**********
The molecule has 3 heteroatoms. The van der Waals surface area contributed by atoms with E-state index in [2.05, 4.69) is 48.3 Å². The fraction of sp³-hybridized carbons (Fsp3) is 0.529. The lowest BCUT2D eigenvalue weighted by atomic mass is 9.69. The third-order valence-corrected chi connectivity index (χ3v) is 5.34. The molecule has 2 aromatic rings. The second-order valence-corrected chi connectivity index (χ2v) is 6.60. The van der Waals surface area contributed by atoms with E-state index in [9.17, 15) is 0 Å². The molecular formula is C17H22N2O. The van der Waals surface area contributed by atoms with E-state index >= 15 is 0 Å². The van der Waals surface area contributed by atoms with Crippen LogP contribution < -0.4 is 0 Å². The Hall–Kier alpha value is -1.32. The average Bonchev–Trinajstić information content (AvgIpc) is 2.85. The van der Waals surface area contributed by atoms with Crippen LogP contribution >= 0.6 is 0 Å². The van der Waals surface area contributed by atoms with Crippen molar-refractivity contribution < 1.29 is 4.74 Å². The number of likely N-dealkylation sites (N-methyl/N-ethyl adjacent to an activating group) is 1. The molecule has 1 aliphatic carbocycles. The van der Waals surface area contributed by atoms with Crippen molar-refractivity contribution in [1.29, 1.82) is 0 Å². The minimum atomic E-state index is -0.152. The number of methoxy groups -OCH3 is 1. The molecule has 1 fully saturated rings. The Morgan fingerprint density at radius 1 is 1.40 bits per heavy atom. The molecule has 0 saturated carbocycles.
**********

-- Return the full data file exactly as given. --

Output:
The molecule has 3 heteroatoms. The van der Waals surface area contributed by atoms with E-state index in [2.05, 4.69) is 48.3 Å². The fraction of sp³-hybridized carbons (Fsp3) is 0.529. The lowest BCUT2D eigenvalue weighted by atomic mass is 9.69. The third-order valence-corrected chi connectivity index (χ3v) is 5.34. The molecule has 2 aromatic rings. The second-order valence-corrected chi connectivity index (χ2v) is 6.60. The van der Waals surface area contributed by atoms with E-state index in [9.17, 15) is 0 Å². The molecular formula is C17H22N2O. The van der Waals surface area contributed by atoms with E-state index >= 15 is 0 Å². The van der Waals surface area contributed by atoms with Crippen LogP contribution < -0.4 is 0 Å². The Hall–Kier alpha value is -1.32. The average Bonchev–Trinajstić information content (AvgIpc) is 2.85. The van der Waals surface area contributed by atoms with Crippen LogP contribution >= 0.6 is 0 Å². The van der Waals surface area contributed by atoms with Crippen molar-refractivity contribution < 1.29 is 4.74 Å². The number of likely N-dealkylation sites (N-methyl/N-ethyl adjacent to an activating group) is 1. The molecule has 1 aliphatic carbocycles. The van der Waals surface area contributed by atoms with Crippen molar-refractivity contribution in [1.29, 1.82) is 0 Å². The minimum atomic E-state index is -0.152. The number of methoxy groups -OCH3 is 1. The molecule has 1 fully saturated rings. The Morgan fingerprint density at radius 1 is 1.40 bits per heavy atom. The molecule has 0 saturated carbocycles.